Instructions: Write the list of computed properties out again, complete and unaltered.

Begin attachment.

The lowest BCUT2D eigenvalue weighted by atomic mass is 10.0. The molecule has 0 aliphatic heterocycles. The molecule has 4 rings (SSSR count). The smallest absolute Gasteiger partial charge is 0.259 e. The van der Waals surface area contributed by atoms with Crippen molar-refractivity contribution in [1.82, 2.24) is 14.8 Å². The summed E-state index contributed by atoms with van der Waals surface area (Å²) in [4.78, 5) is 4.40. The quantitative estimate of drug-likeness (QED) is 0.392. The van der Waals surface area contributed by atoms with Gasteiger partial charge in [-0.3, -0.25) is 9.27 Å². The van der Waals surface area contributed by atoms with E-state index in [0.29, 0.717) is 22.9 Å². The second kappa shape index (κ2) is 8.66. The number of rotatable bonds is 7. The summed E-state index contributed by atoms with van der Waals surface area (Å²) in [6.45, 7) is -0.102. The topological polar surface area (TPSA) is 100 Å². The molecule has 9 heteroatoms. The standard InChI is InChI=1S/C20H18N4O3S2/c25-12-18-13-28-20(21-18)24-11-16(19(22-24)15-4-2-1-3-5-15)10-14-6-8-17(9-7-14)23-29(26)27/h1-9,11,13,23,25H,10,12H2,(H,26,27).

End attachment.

The lowest BCUT2D eigenvalue weighted by atomic mass is 10.0. The molecule has 0 aliphatic heterocycles. The molecule has 4 rings (SSSR count). The smallest absolute Gasteiger partial charge is 0.259 e. The van der Waals surface area contributed by atoms with Crippen molar-refractivity contribution in [1.82, 2.24) is 14.8 Å². The summed E-state index contributed by atoms with van der Waals surface area (Å²) in [4.78, 5) is 4.40. The quantitative estimate of drug-likeness (QED) is 0.392. The van der Waals surface area contributed by atoms with Gasteiger partial charge in [-0.3, -0.25) is 9.27 Å². The van der Waals surface area contributed by atoms with E-state index in [0.29, 0.717) is 22.9 Å². The second kappa shape index (κ2) is 8.66. The number of rotatable bonds is 7. The summed E-state index contributed by atoms with van der Waals surface area (Å²) in [6.45, 7) is -0.102. The topological polar surface area (TPSA) is 100 Å². The molecule has 9 heteroatoms. The standard InChI is InChI=1S/C20H18N4O3S2/c25-12-18-13-28-20(21-18)24-11-16(19(22-24)15-4-2-1-3-5-15)10-14-6-8-17(9-7-14)23-29(26)27/h1-9,11,13,23,25H,10,12H2,(H,26,27).